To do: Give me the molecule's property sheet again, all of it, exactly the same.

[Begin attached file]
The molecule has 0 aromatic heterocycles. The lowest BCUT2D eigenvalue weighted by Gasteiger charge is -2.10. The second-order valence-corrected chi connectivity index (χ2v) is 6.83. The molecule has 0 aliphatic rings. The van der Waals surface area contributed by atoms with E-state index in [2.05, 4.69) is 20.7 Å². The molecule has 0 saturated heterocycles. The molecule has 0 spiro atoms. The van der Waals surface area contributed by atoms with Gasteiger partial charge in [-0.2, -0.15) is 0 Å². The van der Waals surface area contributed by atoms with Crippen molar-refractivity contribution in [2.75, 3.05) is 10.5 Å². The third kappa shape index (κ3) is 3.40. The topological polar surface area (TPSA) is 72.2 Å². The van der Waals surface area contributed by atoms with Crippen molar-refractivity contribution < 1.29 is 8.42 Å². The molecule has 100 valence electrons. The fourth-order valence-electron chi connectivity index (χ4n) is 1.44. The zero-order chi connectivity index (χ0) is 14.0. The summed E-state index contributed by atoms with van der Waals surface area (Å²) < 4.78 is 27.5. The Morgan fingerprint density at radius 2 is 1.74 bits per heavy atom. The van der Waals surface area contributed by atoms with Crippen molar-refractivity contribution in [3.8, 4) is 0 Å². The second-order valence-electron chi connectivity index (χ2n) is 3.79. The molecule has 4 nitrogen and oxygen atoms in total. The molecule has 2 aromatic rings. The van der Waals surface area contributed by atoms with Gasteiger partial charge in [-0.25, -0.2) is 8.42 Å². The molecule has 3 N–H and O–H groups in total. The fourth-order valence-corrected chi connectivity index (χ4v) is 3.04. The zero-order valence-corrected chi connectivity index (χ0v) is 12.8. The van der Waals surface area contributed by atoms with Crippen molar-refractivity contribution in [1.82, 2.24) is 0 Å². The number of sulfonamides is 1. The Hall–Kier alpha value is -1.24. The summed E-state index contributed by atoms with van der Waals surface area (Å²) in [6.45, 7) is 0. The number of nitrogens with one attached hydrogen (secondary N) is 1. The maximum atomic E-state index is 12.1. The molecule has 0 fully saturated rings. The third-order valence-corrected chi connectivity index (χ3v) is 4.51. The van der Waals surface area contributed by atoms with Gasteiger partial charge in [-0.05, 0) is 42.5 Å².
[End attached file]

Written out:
The molecule has 0 aromatic heterocycles. The lowest BCUT2D eigenvalue weighted by Gasteiger charge is -2.10. The second-order valence-corrected chi connectivity index (χ2v) is 6.83. The molecule has 0 aliphatic rings. The van der Waals surface area contributed by atoms with E-state index in [2.05, 4.69) is 20.7 Å². The molecule has 0 saturated heterocycles. The molecule has 0 spiro atoms. The van der Waals surface area contributed by atoms with Gasteiger partial charge in [-0.2, -0.15) is 0 Å². The van der Waals surface area contributed by atoms with Crippen molar-refractivity contribution in [2.75, 3.05) is 10.5 Å². The third kappa shape index (κ3) is 3.40. The topological polar surface area (TPSA) is 72.2 Å². The van der Waals surface area contributed by atoms with Crippen molar-refractivity contribution < 1.29 is 8.42 Å². The molecule has 100 valence electrons. The fourth-order valence-electron chi connectivity index (χ4n) is 1.44. The zero-order chi connectivity index (χ0) is 14.0. The summed E-state index contributed by atoms with van der Waals surface area (Å²) < 4.78 is 27.5. The Morgan fingerprint density at radius 2 is 1.74 bits per heavy atom. The van der Waals surface area contributed by atoms with Crippen molar-refractivity contribution in [3.8, 4) is 0 Å². The second-order valence-electron chi connectivity index (χ2n) is 3.79. The molecule has 4 nitrogen and oxygen atoms in total. The molecule has 2 aromatic rings. The van der Waals surface area contributed by atoms with Gasteiger partial charge in [-0.25, -0.2) is 8.42 Å². The molecule has 3 N–H and O–H groups in total. The fourth-order valence-corrected chi connectivity index (χ4v) is 3.04. The zero-order valence-corrected chi connectivity index (χ0v) is 12.8. The van der Waals surface area contributed by atoms with Crippen molar-refractivity contribution in [1.82, 2.24) is 0 Å². The number of sulfonamides is 1. The Hall–Kier alpha value is -1.24. The summed E-state index contributed by atoms with van der Waals surface area (Å²) in [6.45, 7) is 0. The number of nitrogens with one attached hydrogen (secondary N) is 1. The maximum atomic E-state index is 12.1. The molecule has 0 fully saturated rings. The third-order valence-corrected chi connectivity index (χ3v) is 4.51. The van der Waals surface area contributed by atoms with Gasteiger partial charge in [-0.05, 0) is 42.5 Å².